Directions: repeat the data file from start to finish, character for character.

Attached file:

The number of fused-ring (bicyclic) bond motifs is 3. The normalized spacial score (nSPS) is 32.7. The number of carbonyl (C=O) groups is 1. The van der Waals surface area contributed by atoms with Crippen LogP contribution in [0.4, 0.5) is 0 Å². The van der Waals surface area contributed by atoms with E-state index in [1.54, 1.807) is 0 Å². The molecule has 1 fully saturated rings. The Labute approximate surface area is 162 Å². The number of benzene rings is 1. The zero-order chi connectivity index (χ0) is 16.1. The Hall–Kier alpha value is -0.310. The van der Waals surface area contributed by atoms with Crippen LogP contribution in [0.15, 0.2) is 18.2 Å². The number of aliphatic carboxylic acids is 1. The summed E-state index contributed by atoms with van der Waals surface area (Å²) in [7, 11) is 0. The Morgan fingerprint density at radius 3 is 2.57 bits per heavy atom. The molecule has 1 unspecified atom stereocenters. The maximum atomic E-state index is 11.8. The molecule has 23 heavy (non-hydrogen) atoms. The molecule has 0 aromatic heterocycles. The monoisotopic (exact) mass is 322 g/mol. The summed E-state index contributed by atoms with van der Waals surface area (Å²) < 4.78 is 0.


The number of fused-ring (bicyclic) bond motifs is 3. The normalized spacial score (nSPS) is 32.7. The number of carbonyl (C=O) groups is 1. The van der Waals surface area contributed by atoms with Crippen LogP contribution in [0.4, 0.5) is 0 Å². The van der Waals surface area contributed by atoms with E-state index in [1.54, 1.807) is 0 Å². The molecule has 1 fully saturated rings. The Labute approximate surface area is 162 Å². The number of benzene rings is 1. The zero-order chi connectivity index (χ0) is 16.1. The Hall–Kier alpha value is -0.310. The van der Waals surface area contributed by atoms with Crippen LogP contribution in [0.15, 0.2) is 18.2 Å². The number of aliphatic carboxylic acids is 1. The summed E-state index contributed by atoms with van der Waals surface area (Å²) in [7, 11) is 0. The Morgan fingerprint density at radius 3 is 2.57 bits per heavy atom. The molecule has 1 unspecified atom stereocenters. The maximum atomic E-state index is 11.8. The molecule has 23 heavy (non-hydrogen) atoms. The molecule has 0 aromatic heterocycles. The monoisotopic (exact) mass is 322 g/mol. The summed E-state index contributed by atoms with van der Waals surface area (Å²) < 4.78 is 0.